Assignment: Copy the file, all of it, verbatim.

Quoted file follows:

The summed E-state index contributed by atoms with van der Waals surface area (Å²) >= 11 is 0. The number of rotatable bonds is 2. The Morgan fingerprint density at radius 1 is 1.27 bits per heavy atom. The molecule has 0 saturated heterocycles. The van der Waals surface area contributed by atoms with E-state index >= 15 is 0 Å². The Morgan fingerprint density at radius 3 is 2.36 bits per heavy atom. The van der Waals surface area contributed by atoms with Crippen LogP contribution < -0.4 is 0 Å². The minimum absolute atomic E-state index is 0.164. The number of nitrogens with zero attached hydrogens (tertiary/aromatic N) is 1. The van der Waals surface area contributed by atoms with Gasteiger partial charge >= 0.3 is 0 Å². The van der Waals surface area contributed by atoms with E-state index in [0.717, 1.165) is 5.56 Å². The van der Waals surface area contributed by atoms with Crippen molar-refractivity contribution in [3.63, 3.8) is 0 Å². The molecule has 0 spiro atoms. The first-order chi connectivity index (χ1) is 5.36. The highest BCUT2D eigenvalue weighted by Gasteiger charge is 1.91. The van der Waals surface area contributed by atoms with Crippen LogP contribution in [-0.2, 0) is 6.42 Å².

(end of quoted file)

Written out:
The summed E-state index contributed by atoms with van der Waals surface area (Å²) >= 11 is 0. The number of rotatable bonds is 2. The Morgan fingerprint density at radius 1 is 1.27 bits per heavy atom. The molecule has 0 saturated heterocycles. The van der Waals surface area contributed by atoms with E-state index >= 15 is 0 Å². The Morgan fingerprint density at radius 3 is 2.36 bits per heavy atom. The van der Waals surface area contributed by atoms with Crippen LogP contribution < -0.4 is 0 Å². The minimum absolute atomic E-state index is 0.164. The number of nitrogens with zero attached hydrogens (tertiary/aromatic N) is 1. The van der Waals surface area contributed by atoms with Gasteiger partial charge >= 0.3 is 0 Å². The van der Waals surface area contributed by atoms with E-state index in [0.717, 1.165) is 5.56 Å². The van der Waals surface area contributed by atoms with Crippen molar-refractivity contribution in [3.63, 3.8) is 0 Å². The molecule has 0 spiro atoms. The first-order chi connectivity index (χ1) is 5.36. The highest BCUT2D eigenvalue weighted by Gasteiger charge is 1.91. The van der Waals surface area contributed by atoms with Crippen LogP contribution in [-0.2, 0) is 6.42 Å².